Academic journal article Professional School Counseling

A Strengths-Based Parenting Intervention with Low-Income African American Families

Academic journal article Professional School Counseling

A Strengths-Based Parenting Intervention with Low-Income African American Families

Article excerpt

With the propensity of African American children at higher risk for academic success due to their disproportionate rate of school discipline problems compared to their peers, school counselors are challenged to provide culturally and developmental& responsive services for this population. This article provides a brief rationale for the use of a family-oriented, strengths-based approach when working with African Americans and explores the effect of "child parent relationship training" on children's behavior and parent-child relationship stress.

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The most recent Surgeon General's report on the status of children's mental health brought the nation's attention to the critical need for preventative services for children, especially for racial and ethnic minority, families living in poverty, (U.S. Public Health Service, 2000). The report noted the important role of schools in meeting this need, with an emphasis on effective research supporting culturally and developmentally responsive services that involved families. The President's New Freedom Commission on Mental Health (2003) reiterated the need to provide early responsive services to underserved racial and ethnic minority populations in settings characterized with fewer mental health related stigmas, such as schools.

With the recent U.S. Census Bureau (2008) press release projecting racial minorities as the numerical majority in 2042, with more than half identified as children, school counselors are challenged to respond proactively to an increasingly diverse population of students to ensure equip' and promote academic success. Nowhere is this challenge greater than in the growing number of preschool programs in public schools, such as Head Start, designed to provide early intervention for children considered at risk for school achievement. African American children, in particular, appear to be at higher risk for academic and personal struggles due to their disproportionate rate of school discipline problems compared to their peers (National Center for Educational Statistics, [NCES], 2003). Galassi, Griffin, and Akos (2008) advocated for counseling services targeted at preschool populations to address the growth in early education programs, and they proposed expanding school counselor training to include working with this increasingly diverse population of young children. Strength-based school counseling services that involve families have been suggested as a strategy for promoting academic success for children of color by fostering positive parent-child relationships and empowering parents and children (Bryan & Henry, 2008).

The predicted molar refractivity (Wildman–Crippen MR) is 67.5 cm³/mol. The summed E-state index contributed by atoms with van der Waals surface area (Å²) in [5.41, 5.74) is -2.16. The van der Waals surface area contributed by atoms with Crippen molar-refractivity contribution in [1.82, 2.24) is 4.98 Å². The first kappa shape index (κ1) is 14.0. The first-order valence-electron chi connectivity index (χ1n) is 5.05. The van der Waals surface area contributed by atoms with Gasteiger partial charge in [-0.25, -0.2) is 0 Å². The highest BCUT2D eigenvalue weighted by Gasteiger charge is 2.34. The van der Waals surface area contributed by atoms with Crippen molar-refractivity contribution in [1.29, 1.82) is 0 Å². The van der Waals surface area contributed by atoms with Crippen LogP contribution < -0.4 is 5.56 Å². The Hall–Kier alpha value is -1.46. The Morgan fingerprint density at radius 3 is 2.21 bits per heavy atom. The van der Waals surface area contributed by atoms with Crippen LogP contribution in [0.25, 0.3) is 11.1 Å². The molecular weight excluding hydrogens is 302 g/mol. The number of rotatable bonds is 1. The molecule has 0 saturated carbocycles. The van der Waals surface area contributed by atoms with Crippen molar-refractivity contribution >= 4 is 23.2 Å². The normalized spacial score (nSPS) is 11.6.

In alignment with the ASCA National Model[R] (American School Counselor Association, 2005), school counselors are faced with the challenging task to provide evidence supporting the effectiveness of counseling interventions they use. A review of articles published in Professional School Counseling revealed no controlled outcome studies targeting effective school-based practices for young African American children. This exploratory study serves as a starting point to examine the effectiveness of a developmentally and culturally responsive play counseling-based intervention, "child parent relationship training," for low-income African American parents and children within the school setting. This article provides a brief rationale for the use of a family-oriented, strengths based approach when working with this population and explores the effect of child parent relationship training on children's behavior and parent-child relationship stress.

NEED FOR PARENTAL INVOLVEMENT WITH AFRICAN AMERICAN CHILDREN LIVING IN POVERTY

Research has demonstrated the positive impact of parental involvement on children's academic achievement and socio-emotional development (Jackson, Gyamfi, Brooks-Gunn, & Blake, 1998; Lamy 2003; Parker, Boak, Griffin, Ripple, & Peay, 1999; Samaras & Wilson, 1999). …

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